It looks like your bravest smile. The one you have to push your face into so that your lips curve up at the top and they part enough to reveal the white of your teeth at the same time you force your eyes to light up. You pass the smile off as nervous, or eager, or excited, or just normal.
It’s you sitting there, wearing that smile. Not saying anything. Nodding vaguely at the conversation, that’s turned to last week’s brunch, or the upcoming meeting about the Q2 numbers, or other minutia you could care less about. You’re not retaining information.
It’s you looking overly put together. So much so that people are actually calling you composed at the office, because you are over compensating and trying so hard to look put together that it actually works. You’ll call this a success when you’re trying desperately to push the pain from your head, the pit of your stomach, the four walls around you.
It looks like you breathing deeply – in through your nose, out through your mouth – as quietly as possible, so no one around you hears the hurt you’re trying to contain. You don’t know where the feeling of depression came from. You don’t know why it’s showing up now. You don’t what the person across from you is saying. You just know you need to get out before you faint, or vomit, or cry or scream.
Running from your depression sounds like your shaky laugh, as you brush off the fact that you suddenly can’t be sitting next to the people around you. You will excuse yourself and keep your head up just long enough so that when you disappear into the bathroom, into the car, around the corner, wherever you can, no one notices anything’s wrong at all.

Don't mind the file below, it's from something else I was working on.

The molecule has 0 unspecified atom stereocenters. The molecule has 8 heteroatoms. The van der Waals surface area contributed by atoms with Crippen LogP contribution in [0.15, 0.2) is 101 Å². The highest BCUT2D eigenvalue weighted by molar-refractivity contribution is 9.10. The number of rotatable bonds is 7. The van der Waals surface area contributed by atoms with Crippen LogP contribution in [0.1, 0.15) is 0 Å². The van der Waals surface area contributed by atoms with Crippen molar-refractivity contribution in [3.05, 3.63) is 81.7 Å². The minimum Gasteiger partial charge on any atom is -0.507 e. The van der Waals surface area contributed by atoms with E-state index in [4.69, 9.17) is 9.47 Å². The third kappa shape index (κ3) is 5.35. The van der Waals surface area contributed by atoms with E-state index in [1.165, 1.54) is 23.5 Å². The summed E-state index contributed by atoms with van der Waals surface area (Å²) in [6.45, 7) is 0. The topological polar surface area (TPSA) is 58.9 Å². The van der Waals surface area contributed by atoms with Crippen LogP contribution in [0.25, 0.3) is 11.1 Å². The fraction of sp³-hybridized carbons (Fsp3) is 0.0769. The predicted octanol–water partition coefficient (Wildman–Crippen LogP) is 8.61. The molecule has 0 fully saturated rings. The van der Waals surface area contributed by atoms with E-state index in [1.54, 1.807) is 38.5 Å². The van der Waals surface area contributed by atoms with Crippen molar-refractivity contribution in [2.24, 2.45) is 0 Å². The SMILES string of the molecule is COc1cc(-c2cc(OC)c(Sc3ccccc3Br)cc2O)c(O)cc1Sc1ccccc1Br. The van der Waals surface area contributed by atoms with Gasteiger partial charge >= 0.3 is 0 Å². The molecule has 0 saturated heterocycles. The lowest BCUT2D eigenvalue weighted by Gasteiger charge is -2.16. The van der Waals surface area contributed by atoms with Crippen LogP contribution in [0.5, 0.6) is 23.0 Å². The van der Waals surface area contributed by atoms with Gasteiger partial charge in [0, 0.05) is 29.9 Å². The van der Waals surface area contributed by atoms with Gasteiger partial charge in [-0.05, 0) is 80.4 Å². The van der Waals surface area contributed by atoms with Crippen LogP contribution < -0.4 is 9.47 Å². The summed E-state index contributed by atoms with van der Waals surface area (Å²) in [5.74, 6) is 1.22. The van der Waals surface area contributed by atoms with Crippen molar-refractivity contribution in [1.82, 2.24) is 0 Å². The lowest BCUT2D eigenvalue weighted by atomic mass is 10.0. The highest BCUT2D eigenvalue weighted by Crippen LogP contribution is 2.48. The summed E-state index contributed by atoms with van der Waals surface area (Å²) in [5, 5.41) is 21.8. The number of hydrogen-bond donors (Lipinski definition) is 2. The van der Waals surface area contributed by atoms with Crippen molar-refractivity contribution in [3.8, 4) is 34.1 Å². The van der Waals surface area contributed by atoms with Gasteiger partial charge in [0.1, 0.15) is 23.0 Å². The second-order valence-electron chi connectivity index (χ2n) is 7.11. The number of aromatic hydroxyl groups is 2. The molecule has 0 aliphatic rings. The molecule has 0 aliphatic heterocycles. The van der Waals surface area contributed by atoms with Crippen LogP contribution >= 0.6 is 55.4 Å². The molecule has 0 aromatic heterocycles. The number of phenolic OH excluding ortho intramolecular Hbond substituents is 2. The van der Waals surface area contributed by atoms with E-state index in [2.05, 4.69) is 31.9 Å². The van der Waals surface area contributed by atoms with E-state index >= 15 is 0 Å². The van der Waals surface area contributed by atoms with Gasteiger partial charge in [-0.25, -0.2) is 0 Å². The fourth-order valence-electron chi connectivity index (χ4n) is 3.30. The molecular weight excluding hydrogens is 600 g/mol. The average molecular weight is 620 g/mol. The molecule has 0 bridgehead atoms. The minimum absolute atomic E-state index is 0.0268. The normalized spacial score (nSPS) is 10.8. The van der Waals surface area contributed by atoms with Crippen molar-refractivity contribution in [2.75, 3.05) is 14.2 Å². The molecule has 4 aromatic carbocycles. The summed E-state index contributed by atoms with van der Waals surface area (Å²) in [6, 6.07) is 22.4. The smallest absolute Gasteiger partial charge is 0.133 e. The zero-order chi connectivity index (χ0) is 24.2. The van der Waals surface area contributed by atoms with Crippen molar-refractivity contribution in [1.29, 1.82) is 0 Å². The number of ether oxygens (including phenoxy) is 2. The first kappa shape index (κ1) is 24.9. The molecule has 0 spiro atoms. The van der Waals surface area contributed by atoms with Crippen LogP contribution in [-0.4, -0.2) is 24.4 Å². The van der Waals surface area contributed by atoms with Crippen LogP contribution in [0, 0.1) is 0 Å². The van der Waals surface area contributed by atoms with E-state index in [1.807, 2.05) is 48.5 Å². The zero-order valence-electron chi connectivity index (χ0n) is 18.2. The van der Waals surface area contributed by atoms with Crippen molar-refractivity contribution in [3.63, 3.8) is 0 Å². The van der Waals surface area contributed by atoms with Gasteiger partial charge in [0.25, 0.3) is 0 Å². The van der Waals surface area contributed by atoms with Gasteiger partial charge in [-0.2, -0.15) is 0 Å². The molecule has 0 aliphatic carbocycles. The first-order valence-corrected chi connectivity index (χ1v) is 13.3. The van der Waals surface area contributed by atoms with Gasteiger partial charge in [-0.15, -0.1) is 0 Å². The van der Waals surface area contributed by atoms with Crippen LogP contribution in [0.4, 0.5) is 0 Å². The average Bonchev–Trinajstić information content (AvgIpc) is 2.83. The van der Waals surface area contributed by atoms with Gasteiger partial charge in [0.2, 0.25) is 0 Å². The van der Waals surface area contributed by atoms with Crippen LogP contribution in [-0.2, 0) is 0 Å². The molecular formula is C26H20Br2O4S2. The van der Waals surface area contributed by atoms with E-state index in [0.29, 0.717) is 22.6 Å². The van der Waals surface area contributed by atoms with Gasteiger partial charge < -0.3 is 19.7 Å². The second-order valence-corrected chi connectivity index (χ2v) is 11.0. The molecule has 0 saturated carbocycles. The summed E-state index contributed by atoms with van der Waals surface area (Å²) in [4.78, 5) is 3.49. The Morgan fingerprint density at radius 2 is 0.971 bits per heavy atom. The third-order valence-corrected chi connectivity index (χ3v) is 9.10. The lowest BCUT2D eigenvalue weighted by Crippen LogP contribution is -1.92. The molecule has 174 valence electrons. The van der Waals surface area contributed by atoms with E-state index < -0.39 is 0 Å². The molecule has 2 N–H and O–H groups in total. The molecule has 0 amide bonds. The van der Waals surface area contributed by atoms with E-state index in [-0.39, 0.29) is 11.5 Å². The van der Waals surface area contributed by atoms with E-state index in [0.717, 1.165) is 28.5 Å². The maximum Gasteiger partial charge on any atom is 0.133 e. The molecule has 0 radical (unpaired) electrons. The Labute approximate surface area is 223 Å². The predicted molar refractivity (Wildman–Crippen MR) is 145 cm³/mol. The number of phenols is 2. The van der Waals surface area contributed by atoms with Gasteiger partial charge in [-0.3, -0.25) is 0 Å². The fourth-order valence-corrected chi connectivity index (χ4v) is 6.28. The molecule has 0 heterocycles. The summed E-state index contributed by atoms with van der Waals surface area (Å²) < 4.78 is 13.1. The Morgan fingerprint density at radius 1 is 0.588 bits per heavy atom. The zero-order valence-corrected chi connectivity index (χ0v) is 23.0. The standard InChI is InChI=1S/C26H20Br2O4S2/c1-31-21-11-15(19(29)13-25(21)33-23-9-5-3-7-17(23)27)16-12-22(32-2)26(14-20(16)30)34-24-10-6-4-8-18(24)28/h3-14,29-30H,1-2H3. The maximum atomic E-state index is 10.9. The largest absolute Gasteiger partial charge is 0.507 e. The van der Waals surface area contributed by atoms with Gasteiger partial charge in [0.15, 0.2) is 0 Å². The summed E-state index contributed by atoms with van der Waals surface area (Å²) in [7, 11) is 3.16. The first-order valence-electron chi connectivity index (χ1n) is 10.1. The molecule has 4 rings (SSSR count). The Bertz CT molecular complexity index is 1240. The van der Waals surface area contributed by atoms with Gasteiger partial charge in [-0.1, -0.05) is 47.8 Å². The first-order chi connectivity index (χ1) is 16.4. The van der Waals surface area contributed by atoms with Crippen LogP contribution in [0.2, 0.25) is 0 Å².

It’s not until you’re alone and the doors are closed and locked that you will ever acknowledge anything’s wrong. And even then, you will only crumble for a few seconds. You will sit, breathing against the wall wondering why you feel detached from everything going on around you. Wondering why you suddenly feel hopeless and empty.
You want to cry but your reflexes are trained not to let you. You aren’t depressed. You don’t have depression. You don’t sink like you used to.
Eventually, you’ll release your limbs from the ball you’ve curled into, push yourself to standing and face yourself in the mirror. You will stare at your reflection, willing yourself to feel something. Anything. Willing yourself to feel happiness behind the laughter when it comes out of your mouth or willing yourself to appreciate someone’s touch when they hold you.
A lump will form in your throat but your eyes won’t well up, even when you expect them to. So you will add another layer of mascara hoping it’ll make your eyes look a little brighter.
You will try desperately to redirect your mind, and reach for anything positive, because the alternative is to acknowledge the negative and let the feeling envelop you until you crumble.
Running from depression is feeling alone and subdued, while surrounded by people you love. It’s smiling without feeling happy, and feeling detached after hearing bad news, because you don’t have any energy left to feel sad. It’s telling yourself you love someone when in reality, their touch feels foreign to you, and you’d rather not have their hand on your leg at all.
It looks like you pushing yours ear buds in and turning the music up louder, and putting on Friends in the background because as long as there’s white noise stuffed in your ears, there’s no room for your thoughts.
It all looks perfectly normal. So the problem goes completely unnoticed. Sometimes when your depression comes back, you’re already too good at hiding it to let people know.